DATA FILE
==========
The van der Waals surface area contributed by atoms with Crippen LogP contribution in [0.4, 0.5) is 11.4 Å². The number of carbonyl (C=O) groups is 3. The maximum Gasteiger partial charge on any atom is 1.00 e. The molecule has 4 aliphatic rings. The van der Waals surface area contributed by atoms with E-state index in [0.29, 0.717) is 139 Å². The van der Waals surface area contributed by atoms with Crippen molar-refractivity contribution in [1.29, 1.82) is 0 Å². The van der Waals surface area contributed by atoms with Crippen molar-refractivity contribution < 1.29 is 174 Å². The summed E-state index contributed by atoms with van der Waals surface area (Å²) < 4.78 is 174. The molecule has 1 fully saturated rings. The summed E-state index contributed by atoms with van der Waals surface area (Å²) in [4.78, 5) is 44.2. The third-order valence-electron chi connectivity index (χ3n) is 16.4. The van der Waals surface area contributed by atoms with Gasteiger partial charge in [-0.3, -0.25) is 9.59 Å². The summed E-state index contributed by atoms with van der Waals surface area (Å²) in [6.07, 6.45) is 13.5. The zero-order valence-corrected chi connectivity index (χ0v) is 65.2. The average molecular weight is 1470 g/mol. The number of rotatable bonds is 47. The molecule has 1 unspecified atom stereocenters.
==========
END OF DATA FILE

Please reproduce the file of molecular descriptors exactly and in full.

The van der Waals surface area contributed by atoms with Crippen LogP contribution in [0.4, 0.5) is 11.4 Å². The number of carbonyl (C=O) groups is 3. The maximum Gasteiger partial charge on any atom is 1.00 e. The molecule has 4 aliphatic rings. The van der Waals surface area contributed by atoms with E-state index in [0.29, 0.717) is 139 Å². The van der Waals surface area contributed by atoms with Crippen molar-refractivity contribution in [1.29, 1.82) is 0 Å². The van der Waals surface area contributed by atoms with Crippen molar-refractivity contribution < 1.29 is 174 Å². The summed E-state index contributed by atoms with van der Waals surface area (Å²) < 4.78 is 174. The molecule has 1 fully saturated rings. The summed E-state index contributed by atoms with van der Waals surface area (Å²) in [4.78, 5) is 44.2. The third-order valence-electron chi connectivity index (χ3n) is 16.4. The van der Waals surface area contributed by atoms with Gasteiger partial charge in [-0.3, -0.25) is 9.59 Å². The summed E-state index contributed by atoms with van der Waals surface area (Å²) in [6.07, 6.45) is 13.5. The zero-order valence-corrected chi connectivity index (χ0v) is 65.2. The average molecular weight is 1470 g/mol. The number of rotatable bonds is 47. The molecule has 1 unspecified atom stereocenters.